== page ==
After zombies crowded the ring at WWE’s recent Backlash pay-per-view, fans recoiled at the “cringe” inclusion that saw The Miz and John Morrison savaged and eaten. It was as a tie-in for the release of Zack Snyder’s Army of the Dead (in which former WWE wrestler Dave Bautista stars), but the outcry labelled it as a travesty and a betrayal of wrestling. AEW’s Chris Jericho even claimed the Zombies Lumberjack Match “set wrestling back 30 years”. But criticisms for the event fail to acknowledge that professional wrestling, including in WWE, has always taken place in a fantasy world.
While recent WWE programming has attempted to buff out the “realism” of wrestling by focussing on athleticism, it’s hard to avoid the fact that wrestling naturally exists in an entertainment bubble somewhere between sci-fi and fantasy.
That’s even before you start discussing WWE’s long history with necromancers, vampires, yetis and zombies.
The rabbit hole gets deeper the more you think about it — but it starts with the existence of “alternate” reality shows like Total Divas and Total Bellas, which exist in opposition to and alongside WWE Raw and Smackdown.
While these shows were originally created to be throwaway reality shows that platformed WWE’s women in a time when they barely got airtime, they quickly evolved into intriguing (and usually entertaining) mini-documentaries that reveal a behind-the-scenes look at the world of wrestling.
But while early seasons of Total Divas focussed on the ‘reality’ behind the scenes and included wrestlers like Naomi (aka Trinity) going by their real life names, later seasons expanded on Raw and Smackdown by exploring how staged WWE angles bled into the ‘real world’ despite their scripted nature.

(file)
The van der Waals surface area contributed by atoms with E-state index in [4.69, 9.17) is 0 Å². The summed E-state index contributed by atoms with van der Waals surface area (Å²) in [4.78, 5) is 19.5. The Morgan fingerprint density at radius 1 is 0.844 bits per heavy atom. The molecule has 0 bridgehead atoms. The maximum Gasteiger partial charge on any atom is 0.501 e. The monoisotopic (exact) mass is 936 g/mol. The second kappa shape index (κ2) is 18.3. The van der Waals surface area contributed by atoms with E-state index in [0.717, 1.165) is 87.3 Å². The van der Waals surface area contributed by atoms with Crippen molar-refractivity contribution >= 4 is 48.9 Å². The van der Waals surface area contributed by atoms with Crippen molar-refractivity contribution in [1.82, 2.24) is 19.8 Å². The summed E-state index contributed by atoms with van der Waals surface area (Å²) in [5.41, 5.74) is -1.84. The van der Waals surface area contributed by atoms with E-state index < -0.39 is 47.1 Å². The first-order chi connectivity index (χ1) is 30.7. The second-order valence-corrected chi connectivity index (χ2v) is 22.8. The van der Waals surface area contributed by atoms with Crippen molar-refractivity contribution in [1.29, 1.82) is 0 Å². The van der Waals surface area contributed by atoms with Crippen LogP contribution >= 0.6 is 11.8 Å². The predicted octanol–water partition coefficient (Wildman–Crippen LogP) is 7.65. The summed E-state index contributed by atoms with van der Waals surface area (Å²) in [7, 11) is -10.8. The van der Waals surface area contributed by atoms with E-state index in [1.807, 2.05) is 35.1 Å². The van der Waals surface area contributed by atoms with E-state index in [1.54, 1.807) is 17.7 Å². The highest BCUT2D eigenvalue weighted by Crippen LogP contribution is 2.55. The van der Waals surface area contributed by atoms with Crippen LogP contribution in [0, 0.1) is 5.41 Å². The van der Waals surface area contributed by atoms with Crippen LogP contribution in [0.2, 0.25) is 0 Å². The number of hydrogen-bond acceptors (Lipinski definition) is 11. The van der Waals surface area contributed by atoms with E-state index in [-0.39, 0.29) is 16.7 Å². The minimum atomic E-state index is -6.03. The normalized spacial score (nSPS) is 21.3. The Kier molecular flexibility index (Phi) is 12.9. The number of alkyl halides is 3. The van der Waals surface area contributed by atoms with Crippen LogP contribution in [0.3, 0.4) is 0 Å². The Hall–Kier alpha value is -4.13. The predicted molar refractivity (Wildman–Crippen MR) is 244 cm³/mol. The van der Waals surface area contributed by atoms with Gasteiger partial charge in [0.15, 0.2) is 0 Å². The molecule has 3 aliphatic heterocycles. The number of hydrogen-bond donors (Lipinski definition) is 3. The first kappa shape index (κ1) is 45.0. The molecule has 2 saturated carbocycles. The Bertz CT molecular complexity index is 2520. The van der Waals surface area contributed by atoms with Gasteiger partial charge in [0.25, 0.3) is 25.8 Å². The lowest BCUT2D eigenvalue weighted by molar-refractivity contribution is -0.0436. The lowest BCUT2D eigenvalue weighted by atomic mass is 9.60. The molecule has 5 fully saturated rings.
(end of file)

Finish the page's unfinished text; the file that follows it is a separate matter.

In one episode of season nine, wrestler Nia Jax gets angry at Ronda Rousey for coming into a wrestling ring and delivering a speech about being the best women’s wrestler around. The speech, like much of WWE’s show, is scripted.
But this episode of Total Divas is presented as reality.
In later scenes, Carmella and Corey Graves discuss the bullying and resentment caused by their relationship, and Carmella breaks down over how she’s being treated on social media. So while Jax is reacting to “fake” events, Carmella is reacting to “real” events.
It’s wrestling, right? You’re not supposed to think about it too hard. But if you do, the ‘realism’ in WWE unravels pretty fast. The only way every WWE show can exist in harmony is to assume they take place in alternate worlds. It’s a stretch, but it’s also the only explanation for how WWE can accomodate worlds where zombies are real and fake at the same time.
It’s on this weird cusp of reality that WWE operates, and why we get things like zombies, demons and vampires alongside relationship drama and hair-pulling.
To complain that WWE Backlash was “too over-the-top” or that the zombie lumberjacks were “cringe” is to deny WWE a huge part of their history, and what makes the shows so fun. Sure, WWE has presented its wrestling as more realistic over the last decade — but that doesn’t mean there’s no room for supernatural shenanigans.
The Undertaker, one of WWE’s most iconic wrestlers, is canonically a zombie who returns from the dead again and again. Breakout character The Fiend is a demonic split-personality of another wrestler named Bray Wyatt. Alexa Bliss has recently been possessed by an evil spirit and has the ability to shoot fire from her palms.
Even Randy Orton, a wrestler with a fairly generic “good wrestler” gimmick, has somehow returned from the dead after being burned alive.
Zombies are frankly the least of the issues WWE’s wrestlers face on a daily basis, and there’s far darker beings lurking in the shadows. In this strange, alternate reality, anything is possible.
Were the zombies at WWE Backlash a little bit silly? Sure. But are they setting wrestling back by 30 years? Absolutely not.
Modern professional wrestling shows have never been about wrestling. They’ve been about silly antics, flimsy feuds and (sometimes) heartfelt narratives. They’ve also been about zombies, ghostly possessions, and people having their houses burned down.
It’s time to embrace wrestling as the silly fantasy drama it’s always been, and to enjoy everything that comes along with that — even when it’s zombies. Trust me, it’s much more fun when you learn to let go.